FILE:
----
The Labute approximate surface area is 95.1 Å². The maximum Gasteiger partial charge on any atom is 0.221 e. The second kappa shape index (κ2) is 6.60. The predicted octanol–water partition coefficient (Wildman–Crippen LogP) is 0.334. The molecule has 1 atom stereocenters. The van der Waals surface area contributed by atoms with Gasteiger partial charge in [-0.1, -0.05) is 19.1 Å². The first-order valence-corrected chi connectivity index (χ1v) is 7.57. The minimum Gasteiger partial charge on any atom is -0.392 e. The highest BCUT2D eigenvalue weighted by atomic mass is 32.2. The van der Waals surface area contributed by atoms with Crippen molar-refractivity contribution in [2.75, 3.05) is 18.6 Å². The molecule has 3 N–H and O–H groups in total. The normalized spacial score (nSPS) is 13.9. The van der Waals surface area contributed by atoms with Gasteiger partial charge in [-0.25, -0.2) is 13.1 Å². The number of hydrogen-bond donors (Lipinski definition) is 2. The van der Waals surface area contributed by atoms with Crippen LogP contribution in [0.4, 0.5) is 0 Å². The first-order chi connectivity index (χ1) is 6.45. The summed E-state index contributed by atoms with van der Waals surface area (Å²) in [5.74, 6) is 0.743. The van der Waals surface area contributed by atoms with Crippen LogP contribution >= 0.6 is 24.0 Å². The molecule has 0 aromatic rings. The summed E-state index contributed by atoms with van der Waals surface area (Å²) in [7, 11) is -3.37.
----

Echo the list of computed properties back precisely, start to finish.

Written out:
The Labute approximate surface area is 95.1 Å². The maximum Gasteiger partial charge on any atom is 0.221 e. The second kappa shape index (κ2) is 6.60. The predicted octanol–water partition coefficient (Wildman–Crippen LogP) is 0.334. The molecule has 1 atom stereocenters. The van der Waals surface area contributed by atoms with Gasteiger partial charge in [-0.1, -0.05) is 19.1 Å². The first-order valence-corrected chi connectivity index (χ1v) is 7.57. The minimum Gasteiger partial charge on any atom is -0.392 e. The highest BCUT2D eigenvalue weighted by atomic mass is 32.2. The van der Waals surface area contributed by atoms with Crippen molar-refractivity contribution in [2.75, 3.05) is 18.6 Å². The molecule has 3 N–H and O–H groups in total. The normalized spacial score (nSPS) is 13.9. The van der Waals surface area contributed by atoms with Gasteiger partial charge in [-0.25, -0.2) is 13.1 Å². The number of hydrogen-bond donors (Lipinski definition) is 2. The van der Waals surface area contributed by atoms with Crippen LogP contribution in [0.4, 0.5) is 0 Å². The first-order chi connectivity index (χ1) is 6.45. The summed E-state index contributed by atoms with van der Waals surface area (Å²) in [5.74, 6) is 0.743. The van der Waals surface area contributed by atoms with Crippen LogP contribution >= 0.6 is 24.0 Å². The molecule has 0 aromatic rings. The summed E-state index contributed by atoms with van der Waals surface area (Å²) in [7, 11) is -3.37.